Monday, October 05, 2009

How Do I Know God's Will For My Life?

On Thursday, 24th of September, Rev. Angus Stewart gave a lecture entitled, “Guidance: How Do I Know God's Will For My Life”. This included a robust and comprehensive defense of sola Scriptura over against all the insane notions of various kinds of fanatics, charismatics, pentecostals, Arminians, etc. It began by examining all the wild, wacky, and wonderful ideas about guidance that abound today, and which are utterly false and lead people into all kinds of difficulties. I remember as a young Christian in the Methodist church hearing all these ideas about guidance and seriously desiring to be led by God – especially as regards what career to pursue (I had heard no small voice in my head as a call such as the Methodists seemed to speak of, and thought it very easy to fall into being guided by my own desire or pride). I would ask people about it and at various youth conferences I would go to the lectures/workshops on “guidance”.

I guess I heard a few useful things, like letting the Bible fall open randomly and blindly putting your finger on a verse is downright stupid, but I think I knew all those things already - the inituitive Christian hermeneutic militates against it. It all really caused me to despair about what to put on my CAO form for a college course to go to after writing my Leaving Certificate exams. Why? Because I had not heard any “voice” telling me what to do – I did not have the kind of subjective, supernatural, experiential “calling” like the Methodists so often spoke of, and so I assumed that either they were just talking trash or God was determined not to guide me. In the end I made a decision, hoping that I would receive some special supernatural revelation later eventually. This of course seriously harmed my assurance too. If I do not receive such guidance in such a manner, does God really love me? Of course, biblically speaking, to receive a direct revelation from God is to be a prophet, and the prophets, along with the apostles, are laid in the foundation of the church with Christ (Eph. 2:20).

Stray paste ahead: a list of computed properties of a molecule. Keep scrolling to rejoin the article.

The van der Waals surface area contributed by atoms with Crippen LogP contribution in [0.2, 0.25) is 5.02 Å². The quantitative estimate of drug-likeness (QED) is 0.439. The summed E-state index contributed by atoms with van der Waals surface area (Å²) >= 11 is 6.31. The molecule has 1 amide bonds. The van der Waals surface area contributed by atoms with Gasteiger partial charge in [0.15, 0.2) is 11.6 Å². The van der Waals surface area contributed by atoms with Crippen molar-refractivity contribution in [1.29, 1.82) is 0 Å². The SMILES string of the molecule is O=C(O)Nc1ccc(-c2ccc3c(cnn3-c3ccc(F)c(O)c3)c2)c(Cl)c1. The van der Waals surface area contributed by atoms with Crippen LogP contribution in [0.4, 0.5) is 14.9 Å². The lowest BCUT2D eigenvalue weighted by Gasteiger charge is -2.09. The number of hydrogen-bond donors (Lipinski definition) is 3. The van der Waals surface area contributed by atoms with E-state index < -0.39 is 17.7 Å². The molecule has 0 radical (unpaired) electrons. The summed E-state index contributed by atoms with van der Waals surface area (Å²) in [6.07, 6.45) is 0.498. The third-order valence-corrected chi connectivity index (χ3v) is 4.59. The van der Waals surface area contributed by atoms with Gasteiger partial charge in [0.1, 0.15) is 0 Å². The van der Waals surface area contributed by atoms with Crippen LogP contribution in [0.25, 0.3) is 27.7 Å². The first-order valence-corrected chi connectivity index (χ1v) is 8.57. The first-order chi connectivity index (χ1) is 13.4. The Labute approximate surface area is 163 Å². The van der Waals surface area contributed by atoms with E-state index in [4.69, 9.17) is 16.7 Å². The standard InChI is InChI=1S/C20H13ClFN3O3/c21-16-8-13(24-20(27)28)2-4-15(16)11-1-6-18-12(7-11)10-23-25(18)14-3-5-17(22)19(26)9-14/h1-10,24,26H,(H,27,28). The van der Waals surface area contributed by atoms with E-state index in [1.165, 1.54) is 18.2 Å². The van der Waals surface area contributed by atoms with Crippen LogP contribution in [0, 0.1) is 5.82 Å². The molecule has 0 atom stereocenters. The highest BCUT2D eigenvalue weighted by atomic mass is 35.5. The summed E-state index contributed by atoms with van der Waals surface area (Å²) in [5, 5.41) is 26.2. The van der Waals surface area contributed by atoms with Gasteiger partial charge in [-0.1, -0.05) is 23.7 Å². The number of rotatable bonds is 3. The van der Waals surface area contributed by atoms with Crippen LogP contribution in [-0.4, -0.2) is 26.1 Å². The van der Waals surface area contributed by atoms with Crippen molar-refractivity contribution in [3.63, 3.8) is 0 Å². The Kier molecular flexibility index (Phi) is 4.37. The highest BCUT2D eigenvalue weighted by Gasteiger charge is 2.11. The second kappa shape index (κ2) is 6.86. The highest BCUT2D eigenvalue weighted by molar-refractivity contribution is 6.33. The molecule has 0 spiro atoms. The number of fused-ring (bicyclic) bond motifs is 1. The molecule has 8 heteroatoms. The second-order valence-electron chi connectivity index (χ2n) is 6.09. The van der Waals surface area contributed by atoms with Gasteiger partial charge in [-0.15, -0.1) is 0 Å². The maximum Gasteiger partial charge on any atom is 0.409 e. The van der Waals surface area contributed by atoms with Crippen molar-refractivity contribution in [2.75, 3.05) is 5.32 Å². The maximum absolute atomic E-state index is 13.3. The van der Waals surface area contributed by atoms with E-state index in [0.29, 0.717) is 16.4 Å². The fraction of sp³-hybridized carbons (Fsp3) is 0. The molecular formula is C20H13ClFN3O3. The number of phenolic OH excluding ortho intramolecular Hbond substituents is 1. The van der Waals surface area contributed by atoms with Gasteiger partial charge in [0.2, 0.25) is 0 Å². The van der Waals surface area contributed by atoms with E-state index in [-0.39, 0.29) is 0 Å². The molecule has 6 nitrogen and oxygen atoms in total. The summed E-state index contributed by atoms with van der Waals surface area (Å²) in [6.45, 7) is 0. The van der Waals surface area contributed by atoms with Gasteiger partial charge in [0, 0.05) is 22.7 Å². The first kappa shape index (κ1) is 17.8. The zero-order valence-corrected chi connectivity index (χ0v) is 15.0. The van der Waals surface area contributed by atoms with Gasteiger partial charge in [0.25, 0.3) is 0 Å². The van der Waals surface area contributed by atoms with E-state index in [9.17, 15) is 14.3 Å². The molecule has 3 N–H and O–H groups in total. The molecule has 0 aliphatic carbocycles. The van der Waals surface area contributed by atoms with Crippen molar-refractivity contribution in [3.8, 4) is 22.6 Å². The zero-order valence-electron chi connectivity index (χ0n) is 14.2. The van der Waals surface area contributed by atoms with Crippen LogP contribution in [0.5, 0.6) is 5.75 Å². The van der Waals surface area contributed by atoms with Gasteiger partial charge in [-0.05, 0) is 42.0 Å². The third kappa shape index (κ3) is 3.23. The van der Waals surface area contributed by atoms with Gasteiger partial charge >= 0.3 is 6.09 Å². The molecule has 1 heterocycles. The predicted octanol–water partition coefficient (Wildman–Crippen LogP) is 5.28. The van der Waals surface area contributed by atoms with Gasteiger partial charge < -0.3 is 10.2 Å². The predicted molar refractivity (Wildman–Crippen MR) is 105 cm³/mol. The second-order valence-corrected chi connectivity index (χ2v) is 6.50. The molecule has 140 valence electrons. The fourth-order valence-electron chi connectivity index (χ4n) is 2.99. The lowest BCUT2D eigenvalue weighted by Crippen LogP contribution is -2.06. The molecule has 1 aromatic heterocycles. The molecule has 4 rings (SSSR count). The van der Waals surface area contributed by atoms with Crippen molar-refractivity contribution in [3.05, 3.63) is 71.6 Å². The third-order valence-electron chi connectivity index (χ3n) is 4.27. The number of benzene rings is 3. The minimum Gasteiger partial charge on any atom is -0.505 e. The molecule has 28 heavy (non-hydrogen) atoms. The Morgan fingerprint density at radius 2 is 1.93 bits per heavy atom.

Once the coffin had been nailed firmly shut (and a few more planks hammered on top) on all these unclean spirits of “guidance”, the meat of the lecture was expounded. The all-sufficiency of the Holy Scriptures that the man of God may be complete, thoroughly equipped for every good work is the answer to how we are to know God's will for us. A careful distinction was made between God's commands and God's purposes (since these can both be referred to ambiguously as His "will"), and it was highlighted in view of this, that while we can certainly be outside God's will of command by walking in disobedience (in which case we ought to repent), we cannot be outside God's good and perfect purposes. Rev. Stewart proved a number of crucial principles from Scripture, and how God guides us as we apply these wise biblical principles to our circumstances:
  • How does God guide Himself? First of all, is His own glory, and His own glory in Christ, and His own glory in Christ in the salvation of His elect church (Col. 1:16ff).
  • This model is given in the Lord's Prayer (Matt. 6:9-13), so we are admonished to seek first the kingdom of God and His righteousness (Matt. 6:31-34).
  • We are aided by the Psalms by which we teach and admonish one another to be guided rightly (e.g. Psalm 23, 25, 37, 73, 119, 143).
  • It is hypocrisy to claim to seek God's guidance if we are not obeying His commandments – of which the ten commandments are a summary, and include the 4th commandment (Exo.20).
  • We are guided by many biblical examples, both positive and negative; the patience of Job; the longsuffering of Joseph; and the folly of Jonah.
  • Luther famously contended that the Spirit guides us by the Word and prayed that he may be content with this alone – and prayer cannot be a substitute for diligent study of Scripture and thinking biblically, but rather, in prayer we ask that we may be given the ability and willingness to do these things.
  • Advice from others is also not a substitute for the above, but ought to be sought in order that we may benefit from the experience and knowledge of others to make more informed biblical decisions (Prov. 11:14; 24:3-7).
The lecture was finished with a few concrete examples of how to apply biblical principles to various key areas of decision-making; dating, church, and employment. See here also concerning work (I Cor. 7:17-24). Finally, Rev. Stewart mentioned decisions in which we cannot clearly see which is better either way, sometimes it is needless to devote much thought to it, such as what brand of beans to purchase, and in others, at least if the more difficult option is taken, it will work for our sanctification (Jas. 1:3). In all these things of course, we must trust that God works all things together for good (Rom. 8:28), even when we make foolish decisions (as sadly we often do - Prov. 24:9). Thank God for another fabulous lecture, soon to be available on Youtube!

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